Caixin
Sep 22, 2020 05:50 AM
BUSINESS & TECH

China’s Huazhu Eyes Foreign Deals as Global Brands Languish

Photo: Bloomberg
Photo: Bloomberg

(Bloomberg) — Shanghai-based Huazhu Group Ltd., China’s biggest hotel operator, is moving to acquire foreign hospitality chains as the rapid recovery of the country’s domestic travel market gives it an advantage over ailing global rivals.

While major hotel brands like Marriott International Inc. and Hilton Worldwide International Inc. remain hobbled by the halt in travel amid a resurgence of infections in Europe and the U.S., Huazhu’s business has bounced back to pre-pandemic levels. In the second quarter, Huazhu’s occupancy rate reached 69%, compared with Hilton’s 22% and Marriott’s 14%.

With the virus largely eradicated in China, business travel has recovered and domestic leisure tourism is growing, buoyed by consumers voyaging locally since overseas vacations are nearly impossible amid the government’s virus containment measures. China is the only major economy projected to grow in 2020, although at a slower pace than before. This divergence with the rest of the world is starting to play out on the corporate landscape.

While its global competitors are cutting jobs and posting declining revenue, the U.S.-listed Chinese operator has just raised HK$6.07 billion ($783 million) from a secondary listing in Hong Kong. It started trading on Nasdaq in 2010.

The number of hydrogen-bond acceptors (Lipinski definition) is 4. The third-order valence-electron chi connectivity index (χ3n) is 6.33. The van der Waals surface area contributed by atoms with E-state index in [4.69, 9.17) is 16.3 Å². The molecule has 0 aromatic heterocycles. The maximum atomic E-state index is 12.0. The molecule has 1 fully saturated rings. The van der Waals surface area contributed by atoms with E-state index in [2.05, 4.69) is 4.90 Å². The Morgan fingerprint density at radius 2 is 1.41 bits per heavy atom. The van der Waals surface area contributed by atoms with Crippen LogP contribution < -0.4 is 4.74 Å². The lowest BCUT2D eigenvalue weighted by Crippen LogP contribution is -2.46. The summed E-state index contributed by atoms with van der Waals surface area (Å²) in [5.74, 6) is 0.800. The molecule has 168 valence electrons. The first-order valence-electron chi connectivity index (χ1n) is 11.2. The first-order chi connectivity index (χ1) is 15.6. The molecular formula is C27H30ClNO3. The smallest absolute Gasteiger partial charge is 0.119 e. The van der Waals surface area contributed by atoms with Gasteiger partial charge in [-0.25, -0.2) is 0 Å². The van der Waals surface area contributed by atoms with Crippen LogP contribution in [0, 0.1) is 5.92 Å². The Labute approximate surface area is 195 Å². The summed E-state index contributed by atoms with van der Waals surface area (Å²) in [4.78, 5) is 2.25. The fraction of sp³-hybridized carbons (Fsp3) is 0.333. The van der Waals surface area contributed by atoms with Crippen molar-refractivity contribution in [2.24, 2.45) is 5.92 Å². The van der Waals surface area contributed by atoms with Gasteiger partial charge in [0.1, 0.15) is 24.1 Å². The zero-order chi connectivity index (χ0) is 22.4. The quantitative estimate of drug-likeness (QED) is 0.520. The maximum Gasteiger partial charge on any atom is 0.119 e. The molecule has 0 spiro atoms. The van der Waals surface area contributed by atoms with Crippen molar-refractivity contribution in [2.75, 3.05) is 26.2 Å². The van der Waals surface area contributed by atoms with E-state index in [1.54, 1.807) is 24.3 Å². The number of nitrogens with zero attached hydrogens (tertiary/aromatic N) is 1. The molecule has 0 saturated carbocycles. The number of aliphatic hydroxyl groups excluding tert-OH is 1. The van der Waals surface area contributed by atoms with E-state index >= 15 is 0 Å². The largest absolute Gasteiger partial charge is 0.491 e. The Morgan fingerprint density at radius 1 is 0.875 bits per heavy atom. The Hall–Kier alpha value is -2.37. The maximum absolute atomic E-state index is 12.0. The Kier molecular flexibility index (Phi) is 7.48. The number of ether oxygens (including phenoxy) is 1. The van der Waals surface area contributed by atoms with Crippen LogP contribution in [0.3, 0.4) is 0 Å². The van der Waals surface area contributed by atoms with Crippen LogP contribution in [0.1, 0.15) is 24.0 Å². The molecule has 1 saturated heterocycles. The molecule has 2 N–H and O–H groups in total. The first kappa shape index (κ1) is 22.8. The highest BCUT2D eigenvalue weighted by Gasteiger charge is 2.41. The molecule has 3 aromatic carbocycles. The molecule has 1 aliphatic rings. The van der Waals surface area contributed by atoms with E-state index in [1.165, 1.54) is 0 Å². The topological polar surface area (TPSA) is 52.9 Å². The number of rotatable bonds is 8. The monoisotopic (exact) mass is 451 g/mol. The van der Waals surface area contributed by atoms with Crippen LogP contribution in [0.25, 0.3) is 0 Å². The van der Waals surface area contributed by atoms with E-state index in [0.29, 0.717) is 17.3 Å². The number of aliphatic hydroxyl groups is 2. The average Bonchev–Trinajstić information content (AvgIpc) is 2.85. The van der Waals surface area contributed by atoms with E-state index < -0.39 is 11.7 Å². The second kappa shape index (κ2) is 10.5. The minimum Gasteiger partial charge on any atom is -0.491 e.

“We won’t hesitate to take action if there are proper acquisition targets as operators with global presences will face challenges in the next one or two years amid virus and geopolitical tensions,” Group President Jin Hui said in a Bloomberg interview last week. “With capital raised from the IPO, we are able to seek partnerships at any level.”

Huazhu’s grand ambitions are a sign of how some of China’s businesses see an opportunity to gain ground on their embattled foreign rivals in the pandemic’s wake. It aims to be the world’s biggest hotel chain both in terms of market value and number of hotels in five to 10 years, Jin said.

Still, Chinese companies bidding for foreign acquisitions may find a hostile reception, given rising tension between the Asian giant and countries including the U.S., Australia and Canada over a range of issues from trade to human rights. In recent months, geopolitical opposition to China has extended from sensitive industries like telecommunications and microchips to consumer companies. Last month, China Mengniu Dairy Co. had to scrap plans to buy Kirin Holdings Co.’s Australian beverage unit after being told the deal would most likely be blocked by Canberra.

The pandemic is nevertheless providing an unexpected boost to certain consumer sectors on the mainland. Not only is life in China’s megacities largely back to normal, the inability of consumers to travel and shop abroad has transferred billions of yuan of spending back to local companies. Luxury consumption has surged on the mainland while holidays to local destinations like southern island Hainan are booked out.

Huazhu now plans to open more than 1,600 new hotels this year, with a target of 10,000 hotels by 2023, up from 6,000 now, Jin said. For the early-October Golden Week national holiday — a peak vacation period for Chinese consumers — bookings look equal to last year’s, he said.

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